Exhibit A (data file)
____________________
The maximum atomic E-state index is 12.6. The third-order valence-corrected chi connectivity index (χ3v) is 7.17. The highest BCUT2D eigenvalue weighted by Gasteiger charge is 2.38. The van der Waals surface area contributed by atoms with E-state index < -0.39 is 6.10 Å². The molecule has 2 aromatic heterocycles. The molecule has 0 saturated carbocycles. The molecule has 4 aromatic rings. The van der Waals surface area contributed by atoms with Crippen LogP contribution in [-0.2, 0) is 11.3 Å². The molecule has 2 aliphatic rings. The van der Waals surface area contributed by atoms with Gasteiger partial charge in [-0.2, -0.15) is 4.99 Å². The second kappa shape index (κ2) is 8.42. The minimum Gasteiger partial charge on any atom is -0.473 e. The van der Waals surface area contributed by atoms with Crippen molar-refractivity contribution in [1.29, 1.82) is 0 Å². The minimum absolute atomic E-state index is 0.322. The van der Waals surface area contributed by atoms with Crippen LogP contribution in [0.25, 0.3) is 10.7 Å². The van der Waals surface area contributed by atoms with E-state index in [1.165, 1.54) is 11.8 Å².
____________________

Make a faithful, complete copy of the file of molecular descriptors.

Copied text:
The maximum atomic E-state index is 12.6. The third-order valence-corrected chi connectivity index (χ3v) is 7.17. The highest BCUT2D eigenvalue weighted by Gasteiger charge is 2.38. The van der Waals surface area contributed by atoms with E-state index < -0.39 is 6.10 Å². The molecule has 2 aromatic heterocycles. The molecule has 0 saturated carbocycles. The molecule has 4 aromatic rings. The van der Waals surface area contributed by atoms with Crippen LogP contribution in [-0.2, 0) is 11.3 Å². The molecule has 2 aliphatic rings. The van der Waals surface area contributed by atoms with Gasteiger partial charge in [-0.2, -0.15) is 4.99 Å². The second kappa shape index (κ2) is 8.42. The minimum Gasteiger partial charge on any atom is -0.473 e. The van der Waals surface area contributed by atoms with Crippen molar-refractivity contribution in [1.29, 1.82) is 0 Å². The minimum absolute atomic E-state index is 0.322. The van der Waals surface area contributed by atoms with Crippen LogP contribution in [0.25, 0.3) is 10.7 Å². The van der Waals surface area contributed by atoms with E-state index in [1.165, 1.54) is 11.8 Å².